Children's Health Policy Centre

Receive updates for this collection

The Children's Health Policy Centre is an interdisciplinary research group in the Faculty of Health Sciences at Simon Fraser University. It focuses on improving social and emotional wellbeing for all children, and on the public policies needed to reach these goals. Its work complements the mission of the Faculty of Health Sciences to advance the health of populations locally, nationally and globally.

Helping youth with bipolar disorder

Peer reviewed: 
No, item is not peer reviewed.
Date created: 
2019
Abstract: 

Background: Although bipolar disorder is rare in young people, effective treatments are critical for those experiencing it.

Methods: We used systematic review methods to identify randomized control trials (RCTs) evaluating interventions for youth with bipolar disorder. Applying our inclusion criteria to the 50 studies identified from our searches, we accepted 12 RCTs.

Results: Among the five medications assessed, aripiprazole and lithium stood out. Aripiprazole significantly reduced disorder severity and manic symptoms while improving overall functioning. Lithium also reduced manic symptoms while improving overall functioning. Still, both had significant side effects. Among the three psychosocial interventions assessed — Multifamily Psychoeducational Psychotherapy, Child and Family-Focused Cognitive-Behavioural Therapy, and Family-Focused Therapy — all showed benefit. In contrast, the dietary supplement flax oil was not effective.

Conclusions: Most young people with bipolar disorder will need medication to manage this condition. Aripiprazole and lithium should be considered first, given their effectiveness and their regulatory approval. The three effective psychosocial treatments should also be considered as an adjunct to medication. 

Helping youth who self-harm

Peer reviewed: 
No, item is not peer reviewed.
Date created: 
2019
Abstract: 

Background: Approximately one in five young people will engage in self-harm at some point during adolescence.  Many of these youth would benefit from treatment to learn better ways of coping.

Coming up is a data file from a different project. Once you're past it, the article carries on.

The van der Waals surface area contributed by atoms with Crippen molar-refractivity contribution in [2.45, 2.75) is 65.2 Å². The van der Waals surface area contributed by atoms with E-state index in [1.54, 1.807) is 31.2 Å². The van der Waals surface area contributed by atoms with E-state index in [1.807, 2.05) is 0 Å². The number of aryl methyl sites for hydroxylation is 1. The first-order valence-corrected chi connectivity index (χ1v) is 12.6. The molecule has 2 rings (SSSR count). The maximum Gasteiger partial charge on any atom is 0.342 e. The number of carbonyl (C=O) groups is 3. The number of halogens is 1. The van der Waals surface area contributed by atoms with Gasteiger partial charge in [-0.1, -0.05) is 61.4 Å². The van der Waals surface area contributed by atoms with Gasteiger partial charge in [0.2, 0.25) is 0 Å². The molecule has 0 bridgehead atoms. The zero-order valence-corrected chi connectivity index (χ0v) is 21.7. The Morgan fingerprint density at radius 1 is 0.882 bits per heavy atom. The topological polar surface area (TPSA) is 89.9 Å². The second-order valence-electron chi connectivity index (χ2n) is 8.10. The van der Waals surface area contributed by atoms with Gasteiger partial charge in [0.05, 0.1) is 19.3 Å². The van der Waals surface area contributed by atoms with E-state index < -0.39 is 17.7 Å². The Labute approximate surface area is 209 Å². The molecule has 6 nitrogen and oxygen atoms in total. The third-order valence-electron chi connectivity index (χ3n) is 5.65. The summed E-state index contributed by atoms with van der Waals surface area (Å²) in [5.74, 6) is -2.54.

Methods: We used systematic review methods to identify randomized control trials (RCTs) evaluating interventions for youth who self-harm. Applying our inclusion criteria to the 49 studies identified from our searches, we accepted seven RCTs evaluating five interventions.

Results: All psychosocial interventions were delivered to youth engaging in self-harm.  Among them, four RCTs evaluated treatments that aimed to comprehensively address self-harm and were delivered as stand-alone interventions. The other three RCTs assessed treatments aimed to address self-harm by supplementing standard clinical care.  Of the stand-alone treatments, Dialectical Behaviour Therapy (DBT) and Mentalization-Based Treatment both proved effective. DBT stood out for significantly reducing self-harm, suicide attempts and suicidal ideation according to two RCTs, conducted in Norway and the United States.  One supplementary treatment, Resourceful Adolescent Parent Program, also succeeded. This program, provided to parents, was effective in reducing youth self-harm and suicide attempts.

Conclusions: By the time a young person or their family seeks help for self-harm, feelings of distress may be daunting. Consequently, it is essential that effective treatments are provided immediately.